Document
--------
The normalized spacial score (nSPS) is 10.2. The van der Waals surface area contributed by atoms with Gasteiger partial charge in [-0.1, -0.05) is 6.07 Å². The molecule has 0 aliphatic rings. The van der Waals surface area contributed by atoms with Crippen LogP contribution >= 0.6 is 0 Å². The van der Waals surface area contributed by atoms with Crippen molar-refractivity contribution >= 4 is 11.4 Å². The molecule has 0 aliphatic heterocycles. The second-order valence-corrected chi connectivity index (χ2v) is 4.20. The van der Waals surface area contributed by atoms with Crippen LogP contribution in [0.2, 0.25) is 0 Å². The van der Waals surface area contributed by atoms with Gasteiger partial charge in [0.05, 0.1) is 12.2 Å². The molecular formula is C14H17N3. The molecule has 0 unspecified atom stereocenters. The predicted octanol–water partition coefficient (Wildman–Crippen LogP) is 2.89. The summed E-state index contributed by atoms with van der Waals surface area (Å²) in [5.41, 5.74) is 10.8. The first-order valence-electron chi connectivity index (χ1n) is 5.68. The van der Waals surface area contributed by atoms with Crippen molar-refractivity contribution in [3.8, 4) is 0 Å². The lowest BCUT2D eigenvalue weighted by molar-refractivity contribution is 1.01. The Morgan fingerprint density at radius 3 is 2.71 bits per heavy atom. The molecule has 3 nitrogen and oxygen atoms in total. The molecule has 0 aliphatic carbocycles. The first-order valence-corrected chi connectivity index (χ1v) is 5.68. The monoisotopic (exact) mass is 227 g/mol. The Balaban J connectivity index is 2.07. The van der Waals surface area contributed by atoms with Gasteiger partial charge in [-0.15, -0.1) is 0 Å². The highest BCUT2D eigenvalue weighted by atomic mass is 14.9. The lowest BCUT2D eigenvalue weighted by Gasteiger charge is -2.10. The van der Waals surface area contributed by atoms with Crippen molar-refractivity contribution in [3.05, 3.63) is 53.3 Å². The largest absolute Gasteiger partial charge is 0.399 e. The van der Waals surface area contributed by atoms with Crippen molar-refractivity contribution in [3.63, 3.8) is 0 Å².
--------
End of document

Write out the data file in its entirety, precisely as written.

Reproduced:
The normalized spacial score (nSPS) is 10.2. The van der Waals surface area contributed by atoms with Gasteiger partial charge in [-0.1, -0.05) is 6.07 Å². The molecule has 0 aliphatic rings. The van der Waals surface area contributed by atoms with Crippen LogP contribution >= 0.6 is 0 Å². The van der Waals surface area contributed by atoms with Crippen molar-refractivity contribution >= 4 is 11.4 Å². The molecule has 0 aliphatic heterocycles. The second-order valence-corrected chi connectivity index (χ2v) is 4.20. The van der Waals surface area contributed by atoms with Crippen LogP contribution in [0.2, 0.25) is 0 Å². The van der Waals surface area contributed by atoms with Gasteiger partial charge in [0.05, 0.1) is 12.2 Å². The molecular formula is C14H17N3. The molecule has 0 unspecified atom stereocenters. The predicted octanol–water partition coefficient (Wildman–Crippen LogP) is 2.89. The summed E-state index contributed by atoms with van der Waals surface area (Å²) in [5.41, 5.74) is 10.8. The first-order valence-electron chi connectivity index (χ1n) is 5.68. The van der Waals surface area contributed by atoms with Crippen molar-refractivity contribution in [3.8, 4) is 0 Å². The lowest BCUT2D eigenvalue weighted by molar-refractivity contribution is 1.01. The Morgan fingerprint density at radius 3 is 2.71 bits per heavy atom. The molecule has 3 nitrogen and oxygen atoms in total. The molecule has 0 aliphatic carbocycles. The first-order valence-corrected chi connectivity index (χ1v) is 5.68. The monoisotopic (exact) mass is 227 g/mol. The Balaban J connectivity index is 2.07. The van der Waals surface area contributed by atoms with Gasteiger partial charge in [-0.15, -0.1) is 0 Å². The highest BCUT2D eigenvalue weighted by atomic mass is 14.9. The lowest BCUT2D eigenvalue weighted by Gasteiger charge is -2.10. The van der Waals surface area contributed by atoms with Crippen molar-refractivity contribution in [3.05, 3.63) is 53.3 Å². The largest absolute Gasteiger partial charge is 0.399 e. The van der Waals surface area contributed by atoms with Crippen molar-refractivity contribution in [3.63, 3.8) is 0 Å².